VP Agriculture Services
TD Business Banking
|Protecting your business from fraud|
|Dairy basics - Management|
|Written by Craig Bremner|
|Monday, 30 April 2012 23:03|
The increasing use of technology brings speed and efficiency to many processes, and business owners are right to leverage it. However, technology also provides opportunities for fraud.
And when times are challenging, fraud increases. In fact, a recent study by the Certified General Accountants Association showed that more than half the businesses operating in Canada today have experienced some form of fraud in the past five years.
And the losses for Canadian businesses, and Canada’s productivity overall, are huge. The same study estimates the collective losses to Canadian businesses were in excess of $3 billion in 2010. And they are felt in every industry, including agriculture. And the most costly occur in small businesses – companies with less than 100 employees.
From a banker’s perspective there are two main kinds of fraud: internal and external. They are both equally damaging, difficult to detect and rampant. But there are things you can do to protect your business (and yourself) from being victimized by criminals.
By its very nature, internal fraud is the most distressing because it is committed by the very people you need to trust the most – your employees. No one wants to think about it happening to their business, but you have to face the facts and do what you can to protect your business.
It’s also important to remember that when it comes to combating fraud, employees are your most important allies. So hire carefully and perform appropriate background and reference checks.
You can also create a fraud policy and ask each of your employees to read and sign it as a condition of employment. This is also a good opportunity to educate them about what to do if they observe any suspicious activities. After all, it’s in their best interest too, as employees of your business.
You should also have internal controls in place to verify what’s happening with cash flow. And try not to keep a significant amount of cash in the office – that’s simply a temptation.
Reconcile your bank accounts weekly and keep your cheques locked up. It is also prudent to establish a two-signature approval system for any expenses over a certain amount. And, at the very least, ensure that the employees responsible for purchasing cannot approve their own purchases.
These days, newspapers are full of stories about fraud. And while these are often sensationalized affairs, they do provide an opportunity to discuss everyday fraud. So take the opportunity to have frank discussions about the consequences of fraud with your employees at all levels.
Remember, cheque fraud is the number one way employees steal from their employers. So talk to your bank about ways you can safeguard against it. Cheque fraud is also the top of the list when it comes to external fraud because it is relatively low-tech – all the fraudster needs is a scanner and some off-the-shelf graphics software.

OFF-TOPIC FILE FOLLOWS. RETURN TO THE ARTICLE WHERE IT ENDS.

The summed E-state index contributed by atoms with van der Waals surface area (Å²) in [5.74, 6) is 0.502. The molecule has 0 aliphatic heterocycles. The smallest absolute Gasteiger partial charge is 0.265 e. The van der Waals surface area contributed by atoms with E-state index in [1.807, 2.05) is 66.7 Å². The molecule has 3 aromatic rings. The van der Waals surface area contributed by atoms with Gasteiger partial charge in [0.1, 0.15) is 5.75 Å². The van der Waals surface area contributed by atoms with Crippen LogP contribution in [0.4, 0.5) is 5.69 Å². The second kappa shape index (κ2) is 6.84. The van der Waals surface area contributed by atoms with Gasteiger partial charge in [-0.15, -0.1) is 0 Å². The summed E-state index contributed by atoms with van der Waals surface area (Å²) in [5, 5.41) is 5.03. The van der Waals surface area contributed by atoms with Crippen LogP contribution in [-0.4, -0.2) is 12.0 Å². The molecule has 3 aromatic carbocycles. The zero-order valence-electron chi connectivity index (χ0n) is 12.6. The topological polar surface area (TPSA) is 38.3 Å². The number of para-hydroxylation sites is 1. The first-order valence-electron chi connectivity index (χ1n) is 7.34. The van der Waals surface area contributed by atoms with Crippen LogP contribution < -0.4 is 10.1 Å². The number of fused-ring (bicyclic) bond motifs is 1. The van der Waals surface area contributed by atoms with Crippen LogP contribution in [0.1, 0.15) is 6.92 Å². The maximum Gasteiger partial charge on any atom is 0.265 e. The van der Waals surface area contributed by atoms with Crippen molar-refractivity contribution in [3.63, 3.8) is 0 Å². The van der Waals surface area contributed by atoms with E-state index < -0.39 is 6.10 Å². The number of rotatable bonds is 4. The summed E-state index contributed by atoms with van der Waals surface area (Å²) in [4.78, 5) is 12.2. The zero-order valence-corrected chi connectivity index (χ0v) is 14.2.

But again, even though cheque fraud is rampant, there are things you can do to protect your business. Keeping your cheques in a secure location is a good start. And performing regular reconciliations will help you keep a close eye on the cheques moving in and out of your accounts.
And if you do write a lot of cheques, consider a cheque verification system. Cheque verification can compare serial numbers, amounts and even payee names on cheques against an electronic file that you submit. And if there’s a discrepancy, your bank will notify you and you decide whether it’s a legitimate cheque or not.
You may also want to consider exploring other options for paying your regular suppliers, such as setting up individual accounts for them or using wire payments or commercial credit cards.
But of course cheque fraud isn’t the only form of external fraud. And our ever-expanding reliance on technology creates a host of new online opportunities.
We’ve all heard about viruses and Trojan Horses – these proliferate across the Internet, can lay dormant for months and give hackers remote access to your computer systems, customer files and banking information.
A form of online fraud that is becoming increasingly popular is phishing: This occurs when a fraudulent party poses as a legitimate company – maybe even one you already do business with – and asks you to verify your contact, financial or account information online.
A phishing attack can come in the form of an email, a phone call or a redirect from a legitimate website. And if you cooperate, the information you provide is used to access your accounts and redirect funds. And it can all happen in a few minutes.
As with internal fraud, educating your employees about online threats, computer viruses and phishing is your best defense. A good rule of thumb is: If you don’t recognize the sender, don’t open the email. And definitely not the attachment!
And don’t forget to keep your virus protection software up-to-date. You can set this up so it happens automatically with no disruptions to your business.
That way you are protected against new threats as they are detected. And make sure each of your employees only has access to the systems they need to do their jobs.
The bottom line is that fraud, whether internal or external, is a growing problem that costs the legitimate economy billions each year. But there are ways you can educate your employees and protect your business. And your bank can help. PD